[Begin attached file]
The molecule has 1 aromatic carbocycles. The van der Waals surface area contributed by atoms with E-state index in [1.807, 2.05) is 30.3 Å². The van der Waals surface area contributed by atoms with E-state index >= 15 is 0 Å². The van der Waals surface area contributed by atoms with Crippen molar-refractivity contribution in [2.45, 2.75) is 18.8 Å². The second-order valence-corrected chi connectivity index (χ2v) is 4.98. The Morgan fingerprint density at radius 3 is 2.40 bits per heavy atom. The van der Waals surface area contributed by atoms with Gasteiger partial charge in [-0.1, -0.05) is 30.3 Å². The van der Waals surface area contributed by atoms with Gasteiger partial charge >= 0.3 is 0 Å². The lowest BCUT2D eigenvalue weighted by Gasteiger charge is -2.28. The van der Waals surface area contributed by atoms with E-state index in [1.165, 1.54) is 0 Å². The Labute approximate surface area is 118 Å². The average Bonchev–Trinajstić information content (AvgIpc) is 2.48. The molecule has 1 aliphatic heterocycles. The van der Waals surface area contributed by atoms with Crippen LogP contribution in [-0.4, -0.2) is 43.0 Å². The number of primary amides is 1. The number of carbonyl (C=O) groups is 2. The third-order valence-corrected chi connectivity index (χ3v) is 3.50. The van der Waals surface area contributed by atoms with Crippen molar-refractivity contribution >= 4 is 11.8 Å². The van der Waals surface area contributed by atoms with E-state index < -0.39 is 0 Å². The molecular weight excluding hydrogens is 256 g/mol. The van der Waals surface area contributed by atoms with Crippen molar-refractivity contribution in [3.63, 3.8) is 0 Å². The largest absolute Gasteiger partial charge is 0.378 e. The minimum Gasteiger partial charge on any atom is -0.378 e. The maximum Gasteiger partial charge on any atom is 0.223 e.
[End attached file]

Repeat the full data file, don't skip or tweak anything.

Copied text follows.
The molecule has 1 aromatic carbocycles. The van der Waals surface area contributed by atoms with E-state index in [1.807, 2.05) is 30.3 Å². The van der Waals surface area contributed by atoms with E-state index >= 15 is 0 Å². The van der Waals surface area contributed by atoms with Crippen molar-refractivity contribution in [2.45, 2.75) is 18.8 Å². The second-order valence-corrected chi connectivity index (χ2v) is 4.98. The Morgan fingerprint density at radius 3 is 2.40 bits per heavy atom. The van der Waals surface area contributed by atoms with Gasteiger partial charge in [-0.1, -0.05) is 30.3 Å². The van der Waals surface area contributed by atoms with Gasteiger partial charge >= 0.3 is 0 Å². The lowest BCUT2D eigenvalue weighted by Gasteiger charge is -2.28. The van der Waals surface area contributed by atoms with E-state index in [1.165, 1.54) is 0 Å². The Labute approximate surface area is 118 Å². The average Bonchev–Trinajstić information content (AvgIpc) is 2.48. The molecule has 1 aliphatic heterocycles. The van der Waals surface area contributed by atoms with Crippen LogP contribution in [-0.4, -0.2) is 43.0 Å². The number of primary amides is 1. The number of carbonyl (C=O) groups is 2. The third-order valence-corrected chi connectivity index (χ3v) is 3.50. The van der Waals surface area contributed by atoms with Crippen molar-refractivity contribution >= 4 is 11.8 Å². The van der Waals surface area contributed by atoms with E-state index < -0.39 is 0 Å². The molecular weight excluding hydrogens is 256 g/mol. The van der Waals surface area contributed by atoms with Crippen molar-refractivity contribution in [3.63, 3.8) is 0 Å². The largest absolute Gasteiger partial charge is 0.378 e. The minimum Gasteiger partial charge on any atom is -0.378 e. The maximum Gasteiger partial charge on any atom is 0.223 e.